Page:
We now consider system excitation that varies with time sinusoidally, as either \(\sin \omega t\) or \(\cos \omega t\), and persists for an indefinitely long duration. The frequency of excitation is \(\omega\) radians/s, or \(\omega / 2 \pi\) Hz (for hertz, which means cycles/s, named for German physicist and engineer Heinrich Rudolf Hertz, 1857-1894). After any transients due to initial conditions have decayed away, a stable linear system responds in the same sinusoidal fashion. That is, the steady-state response of a stable linear system to sinusoidal excitation also varies sinusoidally, as either \(\sin (\omega t+\phi)\) or \(\cos (\omega t+\phi)\), where the frequency \(\omega\) is the same as the excitation frequency, and \(\phi\) is a phase angle. This steady-state sinusoidal response is generally called frequency response. Although the frequency of response is the same as that of excitation, the magnitude of response can vary greatly for different excitation frequencies; therefore, in order to prevent the overloading of a system, it is important to know the frequencies of excitation to which the system is most sensitive.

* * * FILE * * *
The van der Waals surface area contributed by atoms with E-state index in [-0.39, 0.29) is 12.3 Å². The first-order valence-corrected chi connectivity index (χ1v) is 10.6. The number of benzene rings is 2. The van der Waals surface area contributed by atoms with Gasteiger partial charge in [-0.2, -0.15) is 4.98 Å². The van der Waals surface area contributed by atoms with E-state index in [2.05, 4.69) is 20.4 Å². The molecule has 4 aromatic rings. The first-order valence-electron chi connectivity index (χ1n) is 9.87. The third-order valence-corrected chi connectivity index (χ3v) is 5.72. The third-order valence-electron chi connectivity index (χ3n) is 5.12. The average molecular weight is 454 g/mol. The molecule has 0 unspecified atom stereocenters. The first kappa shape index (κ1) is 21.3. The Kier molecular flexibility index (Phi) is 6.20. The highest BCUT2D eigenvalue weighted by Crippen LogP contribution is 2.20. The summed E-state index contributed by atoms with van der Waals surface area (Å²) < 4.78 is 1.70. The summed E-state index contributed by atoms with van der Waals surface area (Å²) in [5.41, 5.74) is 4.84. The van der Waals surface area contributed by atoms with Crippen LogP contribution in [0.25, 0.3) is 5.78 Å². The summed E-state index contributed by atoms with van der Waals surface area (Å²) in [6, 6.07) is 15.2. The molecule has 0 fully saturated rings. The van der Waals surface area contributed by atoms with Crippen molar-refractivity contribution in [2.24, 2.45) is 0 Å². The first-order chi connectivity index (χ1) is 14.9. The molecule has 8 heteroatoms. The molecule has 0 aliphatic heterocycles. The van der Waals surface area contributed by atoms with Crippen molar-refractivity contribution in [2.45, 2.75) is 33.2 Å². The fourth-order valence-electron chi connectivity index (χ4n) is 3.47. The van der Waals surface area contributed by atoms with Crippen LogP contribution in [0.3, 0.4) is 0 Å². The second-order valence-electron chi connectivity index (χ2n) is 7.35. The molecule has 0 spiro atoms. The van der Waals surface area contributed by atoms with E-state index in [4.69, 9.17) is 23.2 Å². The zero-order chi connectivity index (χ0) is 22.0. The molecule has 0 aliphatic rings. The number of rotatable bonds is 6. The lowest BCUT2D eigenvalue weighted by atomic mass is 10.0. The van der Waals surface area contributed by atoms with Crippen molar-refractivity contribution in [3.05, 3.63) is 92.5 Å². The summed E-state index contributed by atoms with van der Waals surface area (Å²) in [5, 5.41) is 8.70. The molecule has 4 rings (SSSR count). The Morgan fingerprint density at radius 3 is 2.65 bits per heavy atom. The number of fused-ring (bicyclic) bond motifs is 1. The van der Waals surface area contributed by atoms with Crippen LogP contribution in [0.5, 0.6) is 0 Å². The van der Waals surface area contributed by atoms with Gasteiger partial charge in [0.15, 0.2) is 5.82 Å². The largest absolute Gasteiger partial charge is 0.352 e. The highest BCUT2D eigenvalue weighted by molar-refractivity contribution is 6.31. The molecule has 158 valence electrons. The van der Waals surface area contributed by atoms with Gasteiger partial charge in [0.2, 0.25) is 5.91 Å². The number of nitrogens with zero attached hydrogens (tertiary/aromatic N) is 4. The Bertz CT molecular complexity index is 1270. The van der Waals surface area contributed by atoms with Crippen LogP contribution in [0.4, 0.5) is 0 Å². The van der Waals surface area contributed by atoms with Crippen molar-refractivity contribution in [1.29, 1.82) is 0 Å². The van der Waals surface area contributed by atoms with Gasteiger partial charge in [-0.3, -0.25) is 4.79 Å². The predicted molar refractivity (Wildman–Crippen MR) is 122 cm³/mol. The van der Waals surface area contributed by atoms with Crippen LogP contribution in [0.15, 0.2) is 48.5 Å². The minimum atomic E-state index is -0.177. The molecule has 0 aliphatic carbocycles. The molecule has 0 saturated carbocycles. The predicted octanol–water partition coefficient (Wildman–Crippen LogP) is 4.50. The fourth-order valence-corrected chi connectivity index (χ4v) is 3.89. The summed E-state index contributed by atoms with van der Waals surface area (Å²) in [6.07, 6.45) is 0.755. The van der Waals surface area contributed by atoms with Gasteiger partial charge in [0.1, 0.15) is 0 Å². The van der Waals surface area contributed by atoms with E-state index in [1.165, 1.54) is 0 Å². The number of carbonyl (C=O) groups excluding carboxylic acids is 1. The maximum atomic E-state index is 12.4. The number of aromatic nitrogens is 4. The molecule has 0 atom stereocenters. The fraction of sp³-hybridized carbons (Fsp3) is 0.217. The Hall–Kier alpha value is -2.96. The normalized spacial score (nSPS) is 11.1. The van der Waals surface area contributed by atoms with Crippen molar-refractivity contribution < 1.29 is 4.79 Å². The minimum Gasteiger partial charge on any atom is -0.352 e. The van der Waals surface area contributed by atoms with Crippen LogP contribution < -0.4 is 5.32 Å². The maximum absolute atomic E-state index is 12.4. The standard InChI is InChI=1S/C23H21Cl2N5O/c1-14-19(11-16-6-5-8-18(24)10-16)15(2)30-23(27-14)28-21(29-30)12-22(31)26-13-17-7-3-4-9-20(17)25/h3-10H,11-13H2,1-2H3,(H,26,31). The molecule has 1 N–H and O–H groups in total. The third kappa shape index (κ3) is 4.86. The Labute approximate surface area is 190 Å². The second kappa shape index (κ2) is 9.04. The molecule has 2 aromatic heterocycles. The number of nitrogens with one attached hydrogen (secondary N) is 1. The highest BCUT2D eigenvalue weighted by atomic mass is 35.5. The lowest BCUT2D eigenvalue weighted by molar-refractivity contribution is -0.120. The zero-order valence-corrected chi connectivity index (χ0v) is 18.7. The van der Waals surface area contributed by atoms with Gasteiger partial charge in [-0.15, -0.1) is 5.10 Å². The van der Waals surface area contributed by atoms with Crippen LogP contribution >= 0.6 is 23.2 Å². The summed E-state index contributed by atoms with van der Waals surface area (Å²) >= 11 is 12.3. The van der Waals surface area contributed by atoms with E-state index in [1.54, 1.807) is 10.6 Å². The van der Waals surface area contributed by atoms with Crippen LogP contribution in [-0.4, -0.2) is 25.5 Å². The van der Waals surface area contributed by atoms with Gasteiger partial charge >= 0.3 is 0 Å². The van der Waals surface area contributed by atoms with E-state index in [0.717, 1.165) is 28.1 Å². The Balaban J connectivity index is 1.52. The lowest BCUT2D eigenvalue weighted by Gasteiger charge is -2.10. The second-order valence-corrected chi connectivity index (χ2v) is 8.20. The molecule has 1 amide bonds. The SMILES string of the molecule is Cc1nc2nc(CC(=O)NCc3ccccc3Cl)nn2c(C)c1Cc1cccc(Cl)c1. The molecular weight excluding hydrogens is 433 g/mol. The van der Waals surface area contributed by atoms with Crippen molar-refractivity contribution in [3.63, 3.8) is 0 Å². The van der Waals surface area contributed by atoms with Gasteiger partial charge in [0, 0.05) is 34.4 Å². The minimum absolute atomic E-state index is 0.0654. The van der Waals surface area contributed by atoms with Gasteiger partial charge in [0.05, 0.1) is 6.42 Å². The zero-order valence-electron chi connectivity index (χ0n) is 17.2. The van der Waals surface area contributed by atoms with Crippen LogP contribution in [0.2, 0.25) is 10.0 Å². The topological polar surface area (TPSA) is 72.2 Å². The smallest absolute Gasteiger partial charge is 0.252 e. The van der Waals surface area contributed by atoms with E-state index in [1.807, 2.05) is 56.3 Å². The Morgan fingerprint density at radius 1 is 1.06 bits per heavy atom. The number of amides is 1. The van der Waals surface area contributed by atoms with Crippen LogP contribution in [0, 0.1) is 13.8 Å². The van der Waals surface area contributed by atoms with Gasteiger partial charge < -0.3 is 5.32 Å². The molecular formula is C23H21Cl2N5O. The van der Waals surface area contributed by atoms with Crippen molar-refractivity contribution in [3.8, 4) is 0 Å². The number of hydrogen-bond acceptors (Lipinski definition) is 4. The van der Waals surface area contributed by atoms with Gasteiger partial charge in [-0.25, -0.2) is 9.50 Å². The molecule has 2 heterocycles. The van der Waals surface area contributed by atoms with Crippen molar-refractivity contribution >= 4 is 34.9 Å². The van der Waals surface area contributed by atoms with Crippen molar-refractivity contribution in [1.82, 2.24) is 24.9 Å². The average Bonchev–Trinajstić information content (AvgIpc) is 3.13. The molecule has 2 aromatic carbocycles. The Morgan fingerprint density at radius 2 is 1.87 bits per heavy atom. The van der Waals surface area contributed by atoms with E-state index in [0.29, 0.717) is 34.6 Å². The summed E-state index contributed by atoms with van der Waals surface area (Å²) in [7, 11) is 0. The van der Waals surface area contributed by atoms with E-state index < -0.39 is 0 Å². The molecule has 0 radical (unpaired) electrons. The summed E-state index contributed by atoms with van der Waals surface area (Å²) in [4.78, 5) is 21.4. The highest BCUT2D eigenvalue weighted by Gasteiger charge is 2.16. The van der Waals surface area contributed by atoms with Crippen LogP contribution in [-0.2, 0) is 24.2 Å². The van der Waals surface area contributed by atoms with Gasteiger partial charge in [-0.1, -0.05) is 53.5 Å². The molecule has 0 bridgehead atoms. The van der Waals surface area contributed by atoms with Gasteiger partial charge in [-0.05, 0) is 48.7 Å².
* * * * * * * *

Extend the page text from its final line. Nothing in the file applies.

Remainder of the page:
Both mathematical and experimental analyses of system frequency response are common in engineering practice. We shall study the basic methods of mathematical analysis. The two primary unknowns in the analysis are the magnitude and phase of response as functions of excitation frequency. We can consider the excitation to vary as either \(\sin \omega t\) or \(\cos \omega t\); the steady-state frequency response magnitude and phase are the same in either case. For consistency, we will consider primarily \(\cos \omega t\) excitation.